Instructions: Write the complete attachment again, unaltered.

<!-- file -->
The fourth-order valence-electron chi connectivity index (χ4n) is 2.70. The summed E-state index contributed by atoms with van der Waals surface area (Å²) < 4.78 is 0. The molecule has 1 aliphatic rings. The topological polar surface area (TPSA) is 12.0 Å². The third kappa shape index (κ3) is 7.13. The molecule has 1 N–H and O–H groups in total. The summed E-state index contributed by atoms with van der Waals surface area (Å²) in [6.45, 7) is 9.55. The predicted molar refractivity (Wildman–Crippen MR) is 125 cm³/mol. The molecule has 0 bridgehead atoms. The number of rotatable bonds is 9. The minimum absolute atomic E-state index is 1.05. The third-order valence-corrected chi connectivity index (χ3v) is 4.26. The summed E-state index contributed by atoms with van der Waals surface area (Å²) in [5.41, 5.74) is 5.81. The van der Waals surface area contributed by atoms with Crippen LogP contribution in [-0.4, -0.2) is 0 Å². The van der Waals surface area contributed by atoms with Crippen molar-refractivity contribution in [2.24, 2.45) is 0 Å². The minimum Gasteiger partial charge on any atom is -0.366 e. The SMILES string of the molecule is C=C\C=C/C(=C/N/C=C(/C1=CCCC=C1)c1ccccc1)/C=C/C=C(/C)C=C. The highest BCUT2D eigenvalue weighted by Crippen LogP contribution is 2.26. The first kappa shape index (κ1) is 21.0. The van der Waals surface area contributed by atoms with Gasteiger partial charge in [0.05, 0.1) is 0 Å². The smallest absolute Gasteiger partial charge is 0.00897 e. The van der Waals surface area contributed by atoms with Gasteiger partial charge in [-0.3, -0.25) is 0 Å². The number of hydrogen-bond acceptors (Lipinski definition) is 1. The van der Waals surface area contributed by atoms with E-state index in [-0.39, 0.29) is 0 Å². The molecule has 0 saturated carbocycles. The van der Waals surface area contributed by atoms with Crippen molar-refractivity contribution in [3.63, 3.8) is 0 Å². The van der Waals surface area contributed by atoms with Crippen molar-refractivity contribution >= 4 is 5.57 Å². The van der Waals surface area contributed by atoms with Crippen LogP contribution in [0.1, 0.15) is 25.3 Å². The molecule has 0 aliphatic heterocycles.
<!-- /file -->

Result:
The fourth-order valence-electron chi connectivity index (χ4n) is 2.70. The summed E-state index contributed by atoms with van der Waals surface area (Å²) < 4.78 is 0. The molecule has 1 aliphatic rings. The topological polar surface area (TPSA) is 12.0 Å². The third kappa shape index (κ3) is 7.13. The molecule has 1 N–H and O–H groups in total. The summed E-state index contributed by atoms with van der Waals surface area (Å²) in [6.45, 7) is 9.55. The predicted molar refractivity (Wildman–Crippen MR) is 125 cm³/mol. The molecule has 0 bridgehead atoms. The number of rotatable bonds is 9. The minimum absolute atomic E-state index is 1.05. The third-order valence-corrected chi connectivity index (χ3v) is 4.26. The summed E-state index contributed by atoms with van der Waals surface area (Å²) in [5.41, 5.74) is 5.81. The van der Waals surface area contributed by atoms with Crippen LogP contribution in [-0.4, -0.2) is 0 Å². The van der Waals surface area contributed by atoms with Crippen molar-refractivity contribution in [2.24, 2.45) is 0 Å². The minimum Gasteiger partial charge on any atom is -0.366 e. The SMILES string of the molecule is C=C\C=C/C(=C/N/C=C(/C1=CCCC=C1)c1ccccc1)/C=C/C=C(/C)C=C. The highest BCUT2D eigenvalue weighted by Crippen LogP contribution is 2.26. The first kappa shape index (κ1) is 21.0. The van der Waals surface area contributed by atoms with Gasteiger partial charge in [0.05, 0.1) is 0 Å². The smallest absolute Gasteiger partial charge is 0.00897 e. The van der Waals surface area contributed by atoms with Gasteiger partial charge in [-0.3, -0.25) is 0 Å². The number of hydrogen-bond acceptors (Lipinski definition) is 1. The van der Waals surface area contributed by atoms with E-state index in [-0.39, 0.29) is 0 Å². The molecule has 0 saturated carbocycles. The van der Waals surface area contributed by atoms with Crippen molar-refractivity contribution in [3.63, 3.8) is 0 Å². The van der Waals surface area contributed by atoms with Crippen molar-refractivity contribution >= 4 is 5.57 Å². The van der Waals surface area contributed by atoms with Crippen LogP contribution in [0.1, 0.15) is 25.3 Å². The molecule has 0 aliphatic heterocycles.